Jim Hutcherson
10/6/2005
The auditotium to our church is now 26 years old. It has a 9/12 pitch and has a vaulted ceiling. The rafters are 2x8's. We need to reroof it soon. This will be the fourth roof in these 26 years. We are located in Temperature Zone #7. We plan to remove the shingles and start from the plywood. We want to then install a standing seam roof. So I have a few questions: 1. What gauge steel should we use? 2. Do we put nailing strips on the plywood so we can get extra ventilation (the roof currently has a ridge vent)? 3. Are Ridge vents likely to leak? 4. Should we get a contractor that makes or fabricates the panels on site or would it be better if the roofing is shipped already precut? 5. Are most most manufacturers "energy star" compliant? 6. Are there any other alliances that are recognized in this industry?
Todd Miller
Classic Products, Inc.
10/6/2005
The Metal Construction Association has a Certified Metal Roofing Panel program. You may wish to ask manufacturers if they meet the requirementrs of this program. As far as battens or not, it really depends upon the metal roof you choose. Most residential systems need to be installed over solid decking. If you do choose a product that can be installaed over battens, you can obtain greater energy efficiency by vertical battens followed by horizontal battens and then venting this airspace between the decking and the new roofing. As far as gauge, that is just one indicator of the quality of a product. Others are coating, and panel design/engineering. Generally, as with most things in life, you get what you pay for. Make sure the ridge vent being used is approved by the roofing manufacturer. Ridge vents can be a very good way to successfully vent a roof system. Many companies are energy star compliant on their lighter colors. A few companies are using darker colors with reflective pigment. Right now, the industry gauges energy efficiency pretty much strictly upon the reflectivity of the coating on the roofing. As far as jobsite vs plant manufacturing ... I always feel that plant manufacturing is more controlled and is generally a better way to go. However, are there good people running good machines for jobsite fabrication? Absolutely. You just have to find them. All Best.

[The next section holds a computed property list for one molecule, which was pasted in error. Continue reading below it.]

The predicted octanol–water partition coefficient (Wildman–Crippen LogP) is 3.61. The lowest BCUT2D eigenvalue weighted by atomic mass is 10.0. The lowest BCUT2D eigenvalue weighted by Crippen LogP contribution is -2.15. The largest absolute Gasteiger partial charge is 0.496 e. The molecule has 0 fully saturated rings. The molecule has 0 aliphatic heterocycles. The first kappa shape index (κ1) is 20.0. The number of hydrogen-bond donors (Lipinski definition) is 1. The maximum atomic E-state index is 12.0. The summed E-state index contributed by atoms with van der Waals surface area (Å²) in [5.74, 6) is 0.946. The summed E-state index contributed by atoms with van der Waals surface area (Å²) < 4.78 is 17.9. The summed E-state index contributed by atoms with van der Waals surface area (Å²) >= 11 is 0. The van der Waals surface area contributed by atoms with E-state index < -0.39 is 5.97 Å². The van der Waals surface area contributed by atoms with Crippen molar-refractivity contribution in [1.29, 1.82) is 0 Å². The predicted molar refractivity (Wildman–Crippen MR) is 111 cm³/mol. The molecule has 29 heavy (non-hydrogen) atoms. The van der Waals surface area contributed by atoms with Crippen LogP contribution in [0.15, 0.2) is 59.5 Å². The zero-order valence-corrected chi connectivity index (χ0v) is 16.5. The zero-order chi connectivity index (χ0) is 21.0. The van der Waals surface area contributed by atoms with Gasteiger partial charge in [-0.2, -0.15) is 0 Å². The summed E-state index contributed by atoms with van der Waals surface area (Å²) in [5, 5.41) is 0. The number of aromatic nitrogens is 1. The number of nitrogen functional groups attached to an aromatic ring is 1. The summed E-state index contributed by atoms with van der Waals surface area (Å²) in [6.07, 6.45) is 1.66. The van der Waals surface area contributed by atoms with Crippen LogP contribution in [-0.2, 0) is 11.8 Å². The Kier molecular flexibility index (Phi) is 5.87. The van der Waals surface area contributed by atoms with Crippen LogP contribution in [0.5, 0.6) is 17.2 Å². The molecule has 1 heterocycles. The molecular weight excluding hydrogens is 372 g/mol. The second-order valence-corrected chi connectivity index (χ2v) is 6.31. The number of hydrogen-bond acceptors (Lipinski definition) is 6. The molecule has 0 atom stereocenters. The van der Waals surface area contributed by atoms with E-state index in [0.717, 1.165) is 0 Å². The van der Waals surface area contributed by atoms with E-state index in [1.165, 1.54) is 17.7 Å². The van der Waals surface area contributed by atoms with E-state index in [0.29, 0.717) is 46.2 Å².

Guest User
10/6/2005